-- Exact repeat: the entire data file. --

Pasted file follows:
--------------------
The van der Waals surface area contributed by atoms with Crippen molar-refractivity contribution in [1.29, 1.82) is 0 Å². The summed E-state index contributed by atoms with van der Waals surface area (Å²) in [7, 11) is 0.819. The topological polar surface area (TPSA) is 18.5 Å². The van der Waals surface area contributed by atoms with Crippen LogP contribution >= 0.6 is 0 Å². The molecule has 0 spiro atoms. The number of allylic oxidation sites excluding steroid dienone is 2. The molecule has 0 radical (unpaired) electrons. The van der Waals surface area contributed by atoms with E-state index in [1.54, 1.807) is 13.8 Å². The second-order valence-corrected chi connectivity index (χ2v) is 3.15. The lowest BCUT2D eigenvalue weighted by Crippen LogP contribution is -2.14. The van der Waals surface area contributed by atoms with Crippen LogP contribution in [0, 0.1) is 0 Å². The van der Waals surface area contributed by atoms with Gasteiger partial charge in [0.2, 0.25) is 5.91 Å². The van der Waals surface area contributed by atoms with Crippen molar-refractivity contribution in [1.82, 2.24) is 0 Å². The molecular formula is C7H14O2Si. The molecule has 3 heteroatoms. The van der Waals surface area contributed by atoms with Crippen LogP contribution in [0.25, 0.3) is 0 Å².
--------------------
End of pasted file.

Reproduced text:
The van der Waals surface area contributed by atoms with Crippen molar-refractivity contribution in [1.29, 1.82) is 0 Å². The summed E-state index contributed by atoms with van der Waals surface area (Å²) in [7, 11) is 0.819. The topological polar surface area (TPSA) is 18.5 Å². The van der Waals surface area contributed by atoms with Crippen LogP contribution >= 0.6 is 0 Å². The molecule has 0 spiro atoms. The number of allylic oxidation sites excluding steroid dienone is 2. The molecule has 0 radical (unpaired) electrons. The van der Waals surface area contributed by atoms with E-state index in [1.54, 1.807) is 13.8 Å². The second-order valence-corrected chi connectivity index (χ2v) is 3.15. The lowest BCUT2D eigenvalue weighted by Crippen LogP contribution is -2.14. The van der Waals surface area contributed by atoms with Crippen LogP contribution in [0, 0.1) is 0 Å². The van der Waals surface area contributed by atoms with Gasteiger partial charge in [0.2, 0.25) is 5.91 Å². The van der Waals surface area contributed by atoms with Crippen molar-refractivity contribution in [1.82, 2.24) is 0 Å². The molecular formula is C7H14O2Si. The molecule has 3 heteroatoms. The van der Waals surface area contributed by atoms with Crippen LogP contribution in [0.25, 0.3) is 0 Å².